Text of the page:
MIDLAND COUNTY, TX (KWES) - There's a decline of volunteer firefighters around the country, which is why the Midland County Northeast Volunteer Fire Department hopes to get more heroes on their team.
About 77% of firefighters in Texas are volunteers. They do the same training as city firemen and take the same classes. It takes a special kind of person to do a dangerous job but imagine doing it without receiving a dime for your work. But don't let the word "volunteer" throw you off.
"It's for the love of it," said Midland County Northeast Volunteer Fire Department Fire Chief Mat McClure. "My wife says it's God's calling. I like to help people. That's what I'm on this earth for, is to help people."
It's not all he does. He and his firefighters have full-time jobs on top of volunteering, some even work for the city's fire department. Just like them, they're up to date in all their certifications and training to fight the same fire.
"To hear people say they're not trained properly, yes they are, they don't have the certification from an association saying they do have that training," said McClure.
But the difference is volunteers do it all for free. So when duty calls, that means even leaving your full-time job to respond to a fire.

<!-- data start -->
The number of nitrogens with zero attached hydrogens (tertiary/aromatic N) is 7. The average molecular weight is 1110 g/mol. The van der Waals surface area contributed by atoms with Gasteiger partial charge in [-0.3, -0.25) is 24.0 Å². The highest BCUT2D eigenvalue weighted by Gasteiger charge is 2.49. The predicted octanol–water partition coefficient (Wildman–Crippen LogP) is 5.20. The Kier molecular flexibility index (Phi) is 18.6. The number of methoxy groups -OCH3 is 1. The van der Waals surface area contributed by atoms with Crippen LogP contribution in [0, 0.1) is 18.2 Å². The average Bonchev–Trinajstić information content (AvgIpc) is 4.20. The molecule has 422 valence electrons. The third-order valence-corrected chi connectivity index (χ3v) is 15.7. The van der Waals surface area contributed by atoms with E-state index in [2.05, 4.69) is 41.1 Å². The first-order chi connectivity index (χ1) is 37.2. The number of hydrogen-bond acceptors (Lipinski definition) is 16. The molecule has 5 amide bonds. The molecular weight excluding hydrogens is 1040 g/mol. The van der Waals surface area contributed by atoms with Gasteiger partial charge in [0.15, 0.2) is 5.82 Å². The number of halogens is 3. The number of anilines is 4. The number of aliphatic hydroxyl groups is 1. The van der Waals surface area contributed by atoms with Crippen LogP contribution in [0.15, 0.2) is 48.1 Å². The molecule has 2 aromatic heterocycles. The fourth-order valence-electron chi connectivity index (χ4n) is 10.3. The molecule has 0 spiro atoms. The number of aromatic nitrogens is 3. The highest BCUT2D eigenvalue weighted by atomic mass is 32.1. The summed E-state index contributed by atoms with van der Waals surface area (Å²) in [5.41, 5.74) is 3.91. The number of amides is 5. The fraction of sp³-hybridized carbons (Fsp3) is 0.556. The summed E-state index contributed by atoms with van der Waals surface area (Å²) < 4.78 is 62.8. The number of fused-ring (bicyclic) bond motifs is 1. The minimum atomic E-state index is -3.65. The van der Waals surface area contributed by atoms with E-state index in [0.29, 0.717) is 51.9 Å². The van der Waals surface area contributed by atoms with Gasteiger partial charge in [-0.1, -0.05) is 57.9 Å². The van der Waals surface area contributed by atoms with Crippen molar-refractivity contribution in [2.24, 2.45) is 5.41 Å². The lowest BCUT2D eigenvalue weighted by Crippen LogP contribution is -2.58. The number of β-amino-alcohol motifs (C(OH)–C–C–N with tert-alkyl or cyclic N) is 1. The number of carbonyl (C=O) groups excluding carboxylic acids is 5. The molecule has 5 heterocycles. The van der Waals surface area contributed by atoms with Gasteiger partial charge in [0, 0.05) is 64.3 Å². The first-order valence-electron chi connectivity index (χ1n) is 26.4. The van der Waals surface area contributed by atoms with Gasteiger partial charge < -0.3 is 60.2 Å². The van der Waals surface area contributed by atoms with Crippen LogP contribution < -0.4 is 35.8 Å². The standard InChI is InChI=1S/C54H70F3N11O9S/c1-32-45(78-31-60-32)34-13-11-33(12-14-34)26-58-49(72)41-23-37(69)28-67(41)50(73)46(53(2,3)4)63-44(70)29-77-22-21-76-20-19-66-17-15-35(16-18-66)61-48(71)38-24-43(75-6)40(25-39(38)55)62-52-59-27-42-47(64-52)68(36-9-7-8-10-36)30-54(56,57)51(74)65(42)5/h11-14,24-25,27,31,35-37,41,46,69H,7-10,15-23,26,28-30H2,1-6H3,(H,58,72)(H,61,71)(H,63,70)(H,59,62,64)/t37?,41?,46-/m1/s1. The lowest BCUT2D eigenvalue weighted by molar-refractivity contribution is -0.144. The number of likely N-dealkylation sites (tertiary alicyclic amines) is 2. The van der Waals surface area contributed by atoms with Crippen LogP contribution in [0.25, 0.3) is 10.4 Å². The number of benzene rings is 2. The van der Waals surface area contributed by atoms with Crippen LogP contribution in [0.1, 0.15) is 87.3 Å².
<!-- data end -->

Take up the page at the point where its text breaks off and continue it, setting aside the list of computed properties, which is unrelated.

"They get paid to be there, we don't. We do it out of our own time and our own dime," said McClure. "You leave your job to fight a fire, come back in, go back to work. It can make a long day for a firefighter. They can't fire a firefighter to leave his job to fight a fire."
Because volunteer fire departments are not a tax entity, they don't have tax dollars to spend on equipment or training, all of it comes from donations or even out of their own pocket. The same way when they respond to a call, they use their own personal time to protect their communities.
"When you see a volunteer firefighter coming down the road, he may have just left the hospital where his wife had a baby or left his kid's birthday party. or he may have had a death in his family, but he's on the truck responding," said McClure.
But they're still in need of more firefighters as Midland County's population grows, because although the job is a job done for free, it's not just about volunteers having the time, but having the heart the provide a priceless service.
"We're there," said McClure. "We'll be there. Just have the heart to help somebody and do the training."
If you'd like to inquire about volunteering, call their station at (432) 686-9383.